[Because I'm random, if you want some seriously funny "Just kiddings" check out Kristen Wiig as Judy Grimes on SNL. Here's a link, but there's no telling how long the video will be active.]
So what was I talking about again? See. I'm a mess these days (or maybe I always have been and I'm just now noticing it).
I've talked about successfully forcing myself to "let go" of some things. You may remember these pictures of the laundry room. (Warning: The following may be completely overwhelming to view.)
Of course, it's hard to truly determine what constitutes success when it comes to letting go. The "problem" is that not one day after patting myself on the back for achieving "let go" status, I set up the ironing board for a marathon ironing session that got rid of all the clothes hanging on the doorknobs and the molding, and even a few from the overhead rack above the washing machine. Because it was making my skin crawl. I couldn't sleep thinking about all of those clothes hanging in there waiting to be ironed. I couldn't bear to do any more laundry because I knew it would just end up being added to the hanging purgatory of un-ironed clothing. Needless to say, the hamper was running over. There were piles of dirty laundry on the bathroom floor. And all I was doing was averting my eyes.
There has to be some kind of balance between this so-called letting go and my typical reality.
My reality and true problem is this - I have an All or Nothing mentality. If I can't do it all and do it perfectly, I don't do it (nor do I want to).
I was driving in my car the other day, and I heard a commercial on the radio about this very topic. I have no idea if it was some kind of public service announcement or if they were actually trying to sell some sort of product, but the gist was this:
Being perfect doesn't work. Looking at life like this means there are only two options: perfection or failure. And since no one is perfect (and never will be), this means that those of us who strive for perfection end up feeling like failures.
All of the time.
I am sorry, but that is just not acceptable. I don't want to live like that [anymore].
I have always had the desire to do things well. And if I can't do them well, I not-so-subtly opt out of the activity. The list of these things-at-which-I-don't-succeed has grown over the years. There's skiing, drawing, conversing casually on the phone, playing basketball, understanding time zones/time changes, almost any kind of right-brained activity, and (most regrettably) cooking.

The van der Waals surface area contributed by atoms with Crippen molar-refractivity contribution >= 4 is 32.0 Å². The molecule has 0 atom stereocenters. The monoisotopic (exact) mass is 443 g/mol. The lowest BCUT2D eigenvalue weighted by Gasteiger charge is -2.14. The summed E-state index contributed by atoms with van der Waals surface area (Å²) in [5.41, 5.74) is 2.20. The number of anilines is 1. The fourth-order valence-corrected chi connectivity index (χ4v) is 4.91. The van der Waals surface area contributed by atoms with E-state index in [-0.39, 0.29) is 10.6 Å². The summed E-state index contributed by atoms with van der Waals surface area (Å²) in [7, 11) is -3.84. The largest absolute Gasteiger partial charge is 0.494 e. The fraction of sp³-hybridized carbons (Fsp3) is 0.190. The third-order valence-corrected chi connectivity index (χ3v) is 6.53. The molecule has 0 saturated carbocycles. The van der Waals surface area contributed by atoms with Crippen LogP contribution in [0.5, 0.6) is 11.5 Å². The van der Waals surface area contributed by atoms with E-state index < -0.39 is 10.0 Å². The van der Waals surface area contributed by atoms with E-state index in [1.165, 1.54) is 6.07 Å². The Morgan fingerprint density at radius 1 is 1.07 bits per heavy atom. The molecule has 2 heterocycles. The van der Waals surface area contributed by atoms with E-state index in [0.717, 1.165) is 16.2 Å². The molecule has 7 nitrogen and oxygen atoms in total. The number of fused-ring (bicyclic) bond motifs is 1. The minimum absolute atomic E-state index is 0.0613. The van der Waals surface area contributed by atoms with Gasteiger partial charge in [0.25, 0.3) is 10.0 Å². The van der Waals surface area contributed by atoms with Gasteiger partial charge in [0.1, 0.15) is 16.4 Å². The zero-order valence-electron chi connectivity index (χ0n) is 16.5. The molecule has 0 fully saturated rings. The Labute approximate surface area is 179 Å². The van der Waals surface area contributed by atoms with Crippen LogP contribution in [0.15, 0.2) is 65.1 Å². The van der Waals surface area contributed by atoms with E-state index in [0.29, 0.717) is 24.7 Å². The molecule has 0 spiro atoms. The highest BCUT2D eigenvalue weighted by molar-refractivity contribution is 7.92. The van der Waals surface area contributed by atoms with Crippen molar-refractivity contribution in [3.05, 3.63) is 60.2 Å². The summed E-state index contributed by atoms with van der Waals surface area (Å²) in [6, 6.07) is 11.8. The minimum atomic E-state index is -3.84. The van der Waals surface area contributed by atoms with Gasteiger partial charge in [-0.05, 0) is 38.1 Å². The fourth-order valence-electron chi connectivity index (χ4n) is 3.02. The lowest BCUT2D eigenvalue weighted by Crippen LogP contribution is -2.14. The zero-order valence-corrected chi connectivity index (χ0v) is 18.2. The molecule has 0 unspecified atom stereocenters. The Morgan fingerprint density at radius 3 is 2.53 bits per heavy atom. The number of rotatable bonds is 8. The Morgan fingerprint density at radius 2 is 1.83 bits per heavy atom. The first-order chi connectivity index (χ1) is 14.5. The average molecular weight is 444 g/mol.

I'd like to say that I've had some sort of big epiphany, but it's not so much that as I just don't want to live life feeling like a constant failure anymore. That sounds a lot more dramatic than it really is. I'm not down in the dumps or anything. But I am relentlessly hard on myself, and I'm giving myself permission to screw up from time to time. From here on out. I've accepted that I will have failures, but fear of them is no way to go through life. Failure is part of growth. And by eliminating things from my life, I am robbing myself of potential joy.
Like learning and loving the seemingly right-brained art (that is also a left-brained science) of photography:
Like coming in 70th in a 5K:
Like even attempting to use a sewing machine to make a present:
There's untapped potential in there. I might not be the next David Muench, Kara Goucher, or Amy Coe, but how can I know unless I give it the ol' college try? I'm nothing more than a quitter if I tell myself "I can't." And that's not the example I want to set for my kids. I can. I will. And at the very least, I will try.
Next on the list of things-I'm-not-automatically-good-at-so-I-automatically-hate is cooking.
I'm a terrible cook....or am I? Maybe I just haven't spent enough time up to my elbows in cooking oil, vegetable peels, and spices. Maybe I made one bad thing when Sam and I first got married (peanut butter chicken in the crockpot - BLECH!), so I wrote off cooking...for the rest of my life, apparently.
I am eternally grateful for a husband who cooks (and cooks very well I might add), but traditional gender roles aside, I want to be able to cook. I don't want to dread this necessary part of life because I've told myself I'm not good.
Geez, when I put it down in words it sounds ridiculous.
This is where you come in, readers. Help me become a better person and a better cook. What are your sure-fire, go-to, not-too-difficult-for-a-novice recipes? I need encouragement...and a starting point. I'm counting on you!
Thanks, as always, for reading and letting me drone on and on about my own personal brand of crazy. I hope one of you can relate. And if so, I'm letting you off the hook. We're in this together. Here's to putting aside self-doubt, having new experiences, and discovering new passions! There's so much to this life - let's not miss out!